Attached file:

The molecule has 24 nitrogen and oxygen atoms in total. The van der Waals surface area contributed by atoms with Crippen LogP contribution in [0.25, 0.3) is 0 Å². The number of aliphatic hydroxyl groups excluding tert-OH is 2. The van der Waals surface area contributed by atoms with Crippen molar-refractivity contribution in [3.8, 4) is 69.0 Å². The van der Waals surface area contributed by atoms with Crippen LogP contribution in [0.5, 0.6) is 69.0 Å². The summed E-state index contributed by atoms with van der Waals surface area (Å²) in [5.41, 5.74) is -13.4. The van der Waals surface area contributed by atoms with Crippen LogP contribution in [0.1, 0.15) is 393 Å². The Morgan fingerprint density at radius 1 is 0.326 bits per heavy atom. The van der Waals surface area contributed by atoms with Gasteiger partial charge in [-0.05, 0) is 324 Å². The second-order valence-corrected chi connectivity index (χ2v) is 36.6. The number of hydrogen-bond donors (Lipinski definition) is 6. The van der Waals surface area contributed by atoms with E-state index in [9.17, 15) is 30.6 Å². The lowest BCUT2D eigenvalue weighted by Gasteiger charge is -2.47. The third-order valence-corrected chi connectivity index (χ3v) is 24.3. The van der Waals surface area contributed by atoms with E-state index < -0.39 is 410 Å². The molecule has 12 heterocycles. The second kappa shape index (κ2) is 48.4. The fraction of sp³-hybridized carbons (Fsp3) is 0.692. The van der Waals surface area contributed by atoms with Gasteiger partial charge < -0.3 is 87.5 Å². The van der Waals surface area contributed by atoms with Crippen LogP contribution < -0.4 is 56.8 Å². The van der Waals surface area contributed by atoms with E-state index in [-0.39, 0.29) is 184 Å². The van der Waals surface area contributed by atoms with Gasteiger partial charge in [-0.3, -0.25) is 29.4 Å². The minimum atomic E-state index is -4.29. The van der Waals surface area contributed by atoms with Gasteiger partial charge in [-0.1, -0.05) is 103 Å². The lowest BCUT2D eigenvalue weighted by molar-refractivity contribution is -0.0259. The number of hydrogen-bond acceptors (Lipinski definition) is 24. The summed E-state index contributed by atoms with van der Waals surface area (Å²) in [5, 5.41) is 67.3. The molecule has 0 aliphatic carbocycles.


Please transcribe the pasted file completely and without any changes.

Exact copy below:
The molecule has 24 nitrogen and oxygen atoms in total. The van der Waals surface area contributed by atoms with Crippen LogP contribution in [0.25, 0.3) is 0 Å². The number of aliphatic hydroxyl groups excluding tert-OH is 2. The van der Waals surface area contributed by atoms with Crippen molar-refractivity contribution in [3.8, 4) is 69.0 Å². The van der Waals surface area contributed by atoms with Crippen LogP contribution in [0.5, 0.6) is 69.0 Å². The summed E-state index contributed by atoms with van der Waals surface area (Å²) in [5.41, 5.74) is -13.4. The van der Waals surface area contributed by atoms with Crippen LogP contribution in [0.1, 0.15) is 393 Å². The Morgan fingerprint density at radius 1 is 0.326 bits per heavy atom. The van der Waals surface area contributed by atoms with Gasteiger partial charge in [-0.05, 0) is 324 Å². The second-order valence-corrected chi connectivity index (χ2v) is 36.6. The number of hydrogen-bond donors (Lipinski definition) is 6. The van der Waals surface area contributed by atoms with E-state index in [9.17, 15) is 30.6 Å². The lowest BCUT2D eigenvalue weighted by Gasteiger charge is -2.47. The third-order valence-corrected chi connectivity index (χ3v) is 24.3. The van der Waals surface area contributed by atoms with E-state index < -0.39 is 410 Å². The molecule has 12 heterocycles. The second kappa shape index (κ2) is 48.4. The fraction of sp³-hybridized carbons (Fsp3) is 0.692. The van der Waals surface area contributed by atoms with Gasteiger partial charge < -0.3 is 87.5 Å². The van der Waals surface area contributed by atoms with Crippen LogP contribution < -0.4 is 56.8 Å². The van der Waals surface area contributed by atoms with E-state index in [-0.39, 0.29) is 184 Å². The van der Waals surface area contributed by atoms with Gasteiger partial charge in [-0.3, -0.25) is 29.4 Å². The minimum atomic E-state index is -4.29. The van der Waals surface area contributed by atoms with Gasteiger partial charge in [-0.1, -0.05) is 103 Å². The lowest BCUT2D eigenvalue weighted by molar-refractivity contribution is -0.0259. The number of hydrogen-bond acceptors (Lipinski definition) is 24. The summed E-state index contributed by atoms with van der Waals surface area (Å²) in [5, 5.41) is 67.3. The molecule has 0 aliphatic carbocycles.